Any way you slice it, 2012 was not pretty for Tim Lincecum. Well, he did win a World Series, so let’s say that it wasn’t pretty for his fantasy owners, anyway. Nash can attest to that.
But when someone so good goes so bad without any real warning, you have to ask the question. Who is the real Tim Lincecum? The guy we saw win two Cy YoungAwards in 2008 and 2009, or the guy who was one of the worst pitchers in all of baseball in 2012?
Let’s take a look at all the good and bad that Lincecum has to offer and see what we can expect in 2013.
The reasons that someone would want Lincecum are obvious. Take a look at Timmy’s average fantasy output between 2008 and 2011.
Obviously, 2012 was quite a bit different, but despite how bad that season was, there are some positives to look at.
- As ugly as 2012 was, he still recorded more strikeouts than innings pitched. Of course that’s not the end all and be all, but 190 strikeouts in 186 innings is really quite good.
- The second half was quite a bit better the first. In 86.1 second half innings, Lincecum struck out 86 hitters while posting a 3.83 ERA, 1.343 WHIP and notching a respectable 7-5 record. I won’t tell you that those are great numbers, but they were significantly better than the first half.
- The numbers got even better in the playoffs, where Lincecum had a 2.54 ERA, 0.79 WHIP, and 20 strikeouts in 17.2 innings. Certainly that’s a limited sample size and I concede that those numbers were largely out of the bullpen. As a matter of fact, they would have been even better if it wasn’t for a bad outing in the one postseason start he got.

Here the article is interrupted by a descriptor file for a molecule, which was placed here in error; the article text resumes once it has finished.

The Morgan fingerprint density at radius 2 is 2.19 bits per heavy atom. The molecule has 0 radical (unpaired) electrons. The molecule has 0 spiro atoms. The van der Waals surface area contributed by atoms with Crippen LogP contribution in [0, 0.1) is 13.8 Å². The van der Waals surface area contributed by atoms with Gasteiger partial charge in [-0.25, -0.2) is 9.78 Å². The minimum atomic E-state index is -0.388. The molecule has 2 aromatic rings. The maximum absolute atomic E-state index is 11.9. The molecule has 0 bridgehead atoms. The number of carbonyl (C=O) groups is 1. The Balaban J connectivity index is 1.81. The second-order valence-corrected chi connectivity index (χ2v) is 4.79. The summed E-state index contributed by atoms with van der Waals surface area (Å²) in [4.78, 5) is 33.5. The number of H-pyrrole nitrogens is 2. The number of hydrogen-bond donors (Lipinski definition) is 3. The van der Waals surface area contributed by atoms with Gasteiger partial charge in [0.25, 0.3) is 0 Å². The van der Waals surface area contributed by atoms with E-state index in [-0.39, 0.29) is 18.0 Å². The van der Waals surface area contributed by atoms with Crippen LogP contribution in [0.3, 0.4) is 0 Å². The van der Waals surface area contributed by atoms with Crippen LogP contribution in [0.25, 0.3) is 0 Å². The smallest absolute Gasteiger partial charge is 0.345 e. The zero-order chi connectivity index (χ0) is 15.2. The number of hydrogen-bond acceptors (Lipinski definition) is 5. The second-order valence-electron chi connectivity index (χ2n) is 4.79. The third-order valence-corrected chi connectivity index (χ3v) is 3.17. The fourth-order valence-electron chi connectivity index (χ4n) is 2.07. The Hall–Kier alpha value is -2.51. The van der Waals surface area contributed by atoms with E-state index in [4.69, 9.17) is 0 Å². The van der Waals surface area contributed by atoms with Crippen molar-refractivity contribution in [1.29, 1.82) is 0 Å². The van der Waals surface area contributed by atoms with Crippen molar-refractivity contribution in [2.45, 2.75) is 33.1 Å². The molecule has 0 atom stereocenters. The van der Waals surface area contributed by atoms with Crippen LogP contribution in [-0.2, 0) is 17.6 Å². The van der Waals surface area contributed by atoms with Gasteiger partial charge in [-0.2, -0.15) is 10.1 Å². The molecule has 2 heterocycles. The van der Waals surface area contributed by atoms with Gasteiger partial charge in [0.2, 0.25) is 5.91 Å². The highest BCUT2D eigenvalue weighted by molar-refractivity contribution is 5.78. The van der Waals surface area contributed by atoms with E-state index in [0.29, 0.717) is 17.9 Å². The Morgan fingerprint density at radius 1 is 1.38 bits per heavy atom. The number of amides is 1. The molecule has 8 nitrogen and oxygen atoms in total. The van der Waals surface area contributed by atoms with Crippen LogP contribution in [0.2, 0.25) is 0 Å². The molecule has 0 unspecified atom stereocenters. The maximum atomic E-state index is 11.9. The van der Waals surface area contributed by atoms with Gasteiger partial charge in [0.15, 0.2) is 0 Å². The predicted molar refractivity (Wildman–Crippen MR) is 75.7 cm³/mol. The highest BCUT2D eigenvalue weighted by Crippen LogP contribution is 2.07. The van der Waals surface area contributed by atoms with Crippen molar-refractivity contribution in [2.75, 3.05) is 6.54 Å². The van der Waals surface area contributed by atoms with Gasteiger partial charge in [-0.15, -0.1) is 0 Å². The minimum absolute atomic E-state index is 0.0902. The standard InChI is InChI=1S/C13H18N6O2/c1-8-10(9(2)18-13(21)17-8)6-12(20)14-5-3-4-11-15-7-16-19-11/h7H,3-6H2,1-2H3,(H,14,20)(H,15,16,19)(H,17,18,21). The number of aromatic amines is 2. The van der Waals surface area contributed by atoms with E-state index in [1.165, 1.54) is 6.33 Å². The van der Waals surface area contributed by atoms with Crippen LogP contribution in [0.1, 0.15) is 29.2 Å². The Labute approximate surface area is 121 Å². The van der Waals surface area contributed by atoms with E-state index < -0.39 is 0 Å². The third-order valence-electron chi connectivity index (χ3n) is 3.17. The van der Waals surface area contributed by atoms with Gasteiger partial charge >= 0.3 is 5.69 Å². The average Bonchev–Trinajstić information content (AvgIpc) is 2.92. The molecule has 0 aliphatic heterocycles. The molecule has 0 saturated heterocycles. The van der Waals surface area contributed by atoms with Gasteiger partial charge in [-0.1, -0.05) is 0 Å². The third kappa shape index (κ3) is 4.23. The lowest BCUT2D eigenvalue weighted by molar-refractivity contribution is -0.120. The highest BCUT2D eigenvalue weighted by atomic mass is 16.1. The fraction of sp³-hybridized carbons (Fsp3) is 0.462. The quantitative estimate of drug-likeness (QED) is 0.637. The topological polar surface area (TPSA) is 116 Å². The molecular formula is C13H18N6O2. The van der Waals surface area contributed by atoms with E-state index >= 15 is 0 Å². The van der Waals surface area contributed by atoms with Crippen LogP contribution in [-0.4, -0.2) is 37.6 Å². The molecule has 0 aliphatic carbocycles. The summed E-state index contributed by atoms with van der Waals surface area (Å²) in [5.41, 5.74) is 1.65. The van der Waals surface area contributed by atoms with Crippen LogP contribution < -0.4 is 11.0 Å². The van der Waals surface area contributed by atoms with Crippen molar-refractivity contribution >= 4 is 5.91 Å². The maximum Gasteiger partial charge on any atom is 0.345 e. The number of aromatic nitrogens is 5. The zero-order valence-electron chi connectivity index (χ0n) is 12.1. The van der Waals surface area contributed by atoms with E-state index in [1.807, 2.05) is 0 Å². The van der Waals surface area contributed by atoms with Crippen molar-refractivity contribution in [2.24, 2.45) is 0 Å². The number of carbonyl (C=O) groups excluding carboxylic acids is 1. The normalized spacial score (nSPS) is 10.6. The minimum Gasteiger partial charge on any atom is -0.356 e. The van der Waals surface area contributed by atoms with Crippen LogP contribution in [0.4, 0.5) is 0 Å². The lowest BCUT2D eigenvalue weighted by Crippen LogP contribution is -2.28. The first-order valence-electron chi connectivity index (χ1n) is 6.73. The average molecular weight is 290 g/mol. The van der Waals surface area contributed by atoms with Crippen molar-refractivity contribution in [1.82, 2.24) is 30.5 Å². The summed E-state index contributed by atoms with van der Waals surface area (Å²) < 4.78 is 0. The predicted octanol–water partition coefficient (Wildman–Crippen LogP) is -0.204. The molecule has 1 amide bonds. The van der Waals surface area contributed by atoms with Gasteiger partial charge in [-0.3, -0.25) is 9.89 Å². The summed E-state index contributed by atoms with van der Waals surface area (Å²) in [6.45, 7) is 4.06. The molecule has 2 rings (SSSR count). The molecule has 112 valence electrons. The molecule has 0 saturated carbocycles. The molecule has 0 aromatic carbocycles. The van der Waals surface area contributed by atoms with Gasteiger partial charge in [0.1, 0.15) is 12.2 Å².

The point is that while 2012 was ugly, most of the ugliness came at the beginning of the season. As it progressed, Lincecum looked a lot more like the pitcher we saw before 2012.
Given Lincecum’s small stature and incredibly unorthodox delivery, it’s entirely possible that he won’t have a career with good years well into his 30′s. But Timmy will turn 29 during the season, which is not old by any means, especially for a guy who hasn’t been plagued by injuries in his major league career. Justin Verlander had a dismal season in 2008, and he’s been pretty good since. Randy Johnson had a very ordinary 4.33 ERA in Seattle in 1998. He then got traded to Houston, had a 1.28 ERA the rest of the year, signed with Arizona before 1999 and won four straight NL Cy Young awards where his worst ERA was 2.64.
Great players will have a bad year every now and again. They aren’t only great for what they do at their best, but how they come back from their worst. While 2012 was bad, Lincecum showed that he was well on his way to coming out of the woods towards the end of the year.
The numbers in 2012 were dismal, but they do not even tell the full story. Lincecum is no longer a pitcher who overwhelms anyone with his power. The problem is that he’s been a power arm his entire life, and he now has to think about becoming more of a finesse guy. It’s just not that easy to make that transition.
Anyone who watched Timmy in 2012 saw something that you just didn’t see from him early in his career. It wasn’t just that the numbers were bad, but it was frequent to see him get up in a count 0-2 or 1-2, and then allow a hit. And these weren’t bloop singles that just found a hole, these were smoked. It’s one thing for a pitcher to allow a lot of hits, but he should not be constantly allowing loud contact when he’s up in counts. That happened to Lincecum in 2012.